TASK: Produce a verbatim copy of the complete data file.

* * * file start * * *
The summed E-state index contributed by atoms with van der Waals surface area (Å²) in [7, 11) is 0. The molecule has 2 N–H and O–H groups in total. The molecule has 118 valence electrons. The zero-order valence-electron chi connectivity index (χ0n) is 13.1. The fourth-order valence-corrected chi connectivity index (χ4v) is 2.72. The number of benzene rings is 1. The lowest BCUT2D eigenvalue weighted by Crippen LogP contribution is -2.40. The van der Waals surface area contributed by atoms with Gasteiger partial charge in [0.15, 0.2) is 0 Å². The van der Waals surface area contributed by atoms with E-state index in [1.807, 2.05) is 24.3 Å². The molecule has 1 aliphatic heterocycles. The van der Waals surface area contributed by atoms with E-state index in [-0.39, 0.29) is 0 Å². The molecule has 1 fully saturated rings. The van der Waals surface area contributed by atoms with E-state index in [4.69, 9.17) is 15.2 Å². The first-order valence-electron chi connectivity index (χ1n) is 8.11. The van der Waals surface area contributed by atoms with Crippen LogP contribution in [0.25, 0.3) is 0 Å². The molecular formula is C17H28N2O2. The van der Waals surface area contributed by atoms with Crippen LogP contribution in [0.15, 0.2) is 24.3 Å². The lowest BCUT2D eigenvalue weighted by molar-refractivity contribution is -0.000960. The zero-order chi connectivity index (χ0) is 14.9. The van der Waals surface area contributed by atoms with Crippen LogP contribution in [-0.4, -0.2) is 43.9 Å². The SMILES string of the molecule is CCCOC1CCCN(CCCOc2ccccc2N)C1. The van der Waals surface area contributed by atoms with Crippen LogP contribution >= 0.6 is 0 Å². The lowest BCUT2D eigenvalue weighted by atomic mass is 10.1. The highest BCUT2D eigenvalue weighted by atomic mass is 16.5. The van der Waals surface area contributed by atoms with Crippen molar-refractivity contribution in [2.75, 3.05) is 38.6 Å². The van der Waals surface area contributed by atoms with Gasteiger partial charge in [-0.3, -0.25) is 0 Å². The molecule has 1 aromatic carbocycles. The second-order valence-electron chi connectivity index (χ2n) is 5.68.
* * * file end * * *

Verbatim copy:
The summed E-state index contributed by atoms with van der Waals surface area (Å²) in [7, 11) is 0. The molecule has 2 N–H and O–H groups in total. The molecule has 118 valence electrons. The zero-order valence-electron chi connectivity index (χ0n) is 13.1. The fourth-order valence-corrected chi connectivity index (χ4v) is 2.72. The number of benzene rings is 1. The lowest BCUT2D eigenvalue weighted by Crippen LogP contribution is -2.40. The van der Waals surface area contributed by atoms with Gasteiger partial charge in [0.15, 0.2) is 0 Å². The van der Waals surface area contributed by atoms with E-state index in [1.807, 2.05) is 24.3 Å². The molecule has 1 aliphatic heterocycles. The van der Waals surface area contributed by atoms with E-state index in [-0.39, 0.29) is 0 Å². The molecule has 1 fully saturated rings. The van der Waals surface area contributed by atoms with E-state index in [4.69, 9.17) is 15.2 Å². The first-order valence-electron chi connectivity index (χ1n) is 8.11. The van der Waals surface area contributed by atoms with Crippen LogP contribution in [0.25, 0.3) is 0 Å². The molecular formula is C17H28N2O2. The van der Waals surface area contributed by atoms with Crippen LogP contribution in [0.15, 0.2) is 24.3 Å². The lowest BCUT2D eigenvalue weighted by molar-refractivity contribution is -0.000960. The zero-order chi connectivity index (χ0) is 14.9. The van der Waals surface area contributed by atoms with Crippen LogP contribution in [-0.4, -0.2) is 43.9 Å². The SMILES string of the molecule is CCCOC1CCCN(CCCOc2ccccc2N)C1. The van der Waals surface area contributed by atoms with Crippen LogP contribution >= 0.6 is 0 Å². The lowest BCUT2D eigenvalue weighted by atomic mass is 10.1. The highest BCUT2D eigenvalue weighted by atomic mass is 16.5. The van der Waals surface area contributed by atoms with Crippen molar-refractivity contribution in [2.75, 3.05) is 38.6 Å². The van der Waals surface area contributed by atoms with Gasteiger partial charge in [-0.3, -0.25) is 0 Å². The molecule has 1 aromatic carbocycles. The second-order valence-electron chi connectivity index (χ2n) is 5.68.